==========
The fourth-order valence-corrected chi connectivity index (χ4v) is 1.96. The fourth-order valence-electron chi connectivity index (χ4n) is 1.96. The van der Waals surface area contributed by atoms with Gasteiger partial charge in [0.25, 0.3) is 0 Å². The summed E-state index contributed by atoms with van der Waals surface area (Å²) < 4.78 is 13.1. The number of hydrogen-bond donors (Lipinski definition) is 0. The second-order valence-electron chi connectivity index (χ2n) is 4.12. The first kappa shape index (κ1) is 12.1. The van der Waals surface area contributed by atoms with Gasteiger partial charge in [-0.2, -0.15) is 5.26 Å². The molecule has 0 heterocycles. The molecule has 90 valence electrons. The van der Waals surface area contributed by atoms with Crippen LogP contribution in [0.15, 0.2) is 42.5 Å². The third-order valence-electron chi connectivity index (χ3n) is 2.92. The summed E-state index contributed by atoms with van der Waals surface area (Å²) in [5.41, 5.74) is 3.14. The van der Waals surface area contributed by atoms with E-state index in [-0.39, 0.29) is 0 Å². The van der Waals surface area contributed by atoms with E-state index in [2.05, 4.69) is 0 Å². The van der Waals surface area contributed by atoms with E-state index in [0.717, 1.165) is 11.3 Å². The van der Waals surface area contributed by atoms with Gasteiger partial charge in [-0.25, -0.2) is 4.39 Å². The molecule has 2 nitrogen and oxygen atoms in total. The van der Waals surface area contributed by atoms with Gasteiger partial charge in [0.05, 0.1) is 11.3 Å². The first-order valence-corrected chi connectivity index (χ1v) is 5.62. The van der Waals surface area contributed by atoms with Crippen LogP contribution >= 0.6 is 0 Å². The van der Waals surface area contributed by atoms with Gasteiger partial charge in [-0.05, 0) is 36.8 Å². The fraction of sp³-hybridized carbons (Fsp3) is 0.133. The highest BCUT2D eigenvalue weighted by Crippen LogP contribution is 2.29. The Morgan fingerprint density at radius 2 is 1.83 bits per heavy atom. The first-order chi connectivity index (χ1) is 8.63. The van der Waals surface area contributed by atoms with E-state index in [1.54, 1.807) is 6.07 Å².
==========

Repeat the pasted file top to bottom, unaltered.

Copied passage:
The fourth-order valence-corrected chi connectivity index (χ4v) is 1.96. The fourth-order valence-electron chi connectivity index (χ4n) is 1.96. The van der Waals surface area contributed by atoms with Gasteiger partial charge in [0.25, 0.3) is 0 Å². The summed E-state index contributed by atoms with van der Waals surface area (Å²) < 4.78 is 13.1. The number of hydrogen-bond donors (Lipinski definition) is 0. The second-order valence-electron chi connectivity index (χ2n) is 4.12. The first kappa shape index (κ1) is 12.1. The van der Waals surface area contributed by atoms with Gasteiger partial charge in [-0.2, -0.15) is 5.26 Å². The molecule has 0 heterocycles. The molecule has 90 valence electrons. The van der Waals surface area contributed by atoms with Crippen LogP contribution in [0.15, 0.2) is 42.5 Å². The third-order valence-electron chi connectivity index (χ3n) is 2.92. The summed E-state index contributed by atoms with van der Waals surface area (Å²) in [5.41, 5.74) is 3.14. The van der Waals surface area contributed by atoms with E-state index in [-0.39, 0.29) is 0 Å². The van der Waals surface area contributed by atoms with E-state index in [2.05, 4.69) is 0 Å². The van der Waals surface area contributed by atoms with E-state index in [0.717, 1.165) is 11.3 Å². The van der Waals surface area contributed by atoms with Gasteiger partial charge in [-0.25, -0.2) is 4.39 Å². The molecule has 2 nitrogen and oxygen atoms in total. The van der Waals surface area contributed by atoms with Gasteiger partial charge in [0.05, 0.1) is 11.3 Å². The first-order valence-corrected chi connectivity index (χ1v) is 5.62. The van der Waals surface area contributed by atoms with Crippen LogP contribution >= 0.6 is 0 Å². The van der Waals surface area contributed by atoms with Gasteiger partial charge in [-0.05, 0) is 36.8 Å². The fraction of sp³-hybridized carbons (Fsp3) is 0.133. The highest BCUT2D eigenvalue weighted by Crippen LogP contribution is 2.29. The Morgan fingerprint density at radius 2 is 1.83 bits per heavy atom. The first-order chi connectivity index (χ1) is 8.63. The van der Waals surface area contributed by atoms with E-state index in [1.54, 1.807) is 6.07 Å².